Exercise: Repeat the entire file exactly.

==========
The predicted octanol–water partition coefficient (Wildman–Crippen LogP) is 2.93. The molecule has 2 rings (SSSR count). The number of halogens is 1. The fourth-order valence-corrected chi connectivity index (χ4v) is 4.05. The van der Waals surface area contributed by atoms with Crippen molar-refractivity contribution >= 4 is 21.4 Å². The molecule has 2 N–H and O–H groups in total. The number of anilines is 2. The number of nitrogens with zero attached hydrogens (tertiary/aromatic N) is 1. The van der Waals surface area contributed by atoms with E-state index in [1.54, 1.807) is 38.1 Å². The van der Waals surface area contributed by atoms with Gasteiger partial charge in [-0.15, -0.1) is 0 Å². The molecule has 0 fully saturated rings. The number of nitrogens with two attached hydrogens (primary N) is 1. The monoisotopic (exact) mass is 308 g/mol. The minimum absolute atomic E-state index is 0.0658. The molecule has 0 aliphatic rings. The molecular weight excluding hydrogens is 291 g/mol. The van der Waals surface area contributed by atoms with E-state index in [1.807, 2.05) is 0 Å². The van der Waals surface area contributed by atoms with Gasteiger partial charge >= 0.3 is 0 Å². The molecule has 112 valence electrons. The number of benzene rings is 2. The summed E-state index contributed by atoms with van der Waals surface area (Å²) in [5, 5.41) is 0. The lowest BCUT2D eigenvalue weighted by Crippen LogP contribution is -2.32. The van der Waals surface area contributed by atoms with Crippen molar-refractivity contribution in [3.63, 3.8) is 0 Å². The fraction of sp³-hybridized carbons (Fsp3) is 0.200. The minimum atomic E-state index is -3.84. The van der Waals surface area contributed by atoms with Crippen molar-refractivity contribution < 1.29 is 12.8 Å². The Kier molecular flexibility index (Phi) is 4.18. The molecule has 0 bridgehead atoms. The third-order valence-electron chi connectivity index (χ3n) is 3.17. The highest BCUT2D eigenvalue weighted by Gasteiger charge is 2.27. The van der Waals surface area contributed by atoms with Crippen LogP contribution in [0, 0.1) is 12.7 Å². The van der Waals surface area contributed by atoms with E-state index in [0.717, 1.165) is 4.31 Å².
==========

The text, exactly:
The predicted octanol–water partition coefficient (Wildman–Crippen LogP) is 2.93. The molecule has 2 rings (SSSR count). The number of halogens is 1. The fourth-order valence-corrected chi connectivity index (χ4v) is 4.05. The van der Waals surface area contributed by atoms with Crippen molar-refractivity contribution >= 4 is 21.4 Å². The molecule has 2 N–H and O–H groups in total. The number of anilines is 2. The number of nitrogens with zero attached hydrogens (tertiary/aromatic N) is 1. The van der Waals surface area contributed by atoms with E-state index in [1.54, 1.807) is 38.1 Å². The van der Waals surface area contributed by atoms with Gasteiger partial charge in [-0.15, -0.1) is 0 Å². The molecule has 0 fully saturated rings. The number of nitrogens with two attached hydrogens (primary N) is 1. The monoisotopic (exact) mass is 308 g/mol. The minimum absolute atomic E-state index is 0.0658. The molecule has 0 aliphatic rings. The molecular weight excluding hydrogens is 291 g/mol. The van der Waals surface area contributed by atoms with E-state index in [1.807, 2.05) is 0 Å². The van der Waals surface area contributed by atoms with Gasteiger partial charge >= 0.3 is 0 Å². The molecule has 112 valence electrons. The number of benzene rings is 2. The summed E-state index contributed by atoms with van der Waals surface area (Å²) in [5, 5.41) is 0. The lowest BCUT2D eigenvalue weighted by Crippen LogP contribution is -2.32. The van der Waals surface area contributed by atoms with Crippen molar-refractivity contribution in [3.63, 3.8) is 0 Å². The fraction of sp³-hybridized carbons (Fsp3) is 0.200. The minimum atomic E-state index is -3.84. The van der Waals surface area contributed by atoms with Crippen molar-refractivity contribution < 1.29 is 12.8 Å². The Kier molecular flexibility index (Phi) is 4.18. The molecule has 0 bridgehead atoms. The third-order valence-electron chi connectivity index (χ3n) is 3.17. The highest BCUT2D eigenvalue weighted by Gasteiger charge is 2.27. The van der Waals surface area contributed by atoms with Crippen LogP contribution in [0, 0.1) is 12.7 Å². The van der Waals surface area contributed by atoms with E-state index in [0.717, 1.165) is 4.31 Å².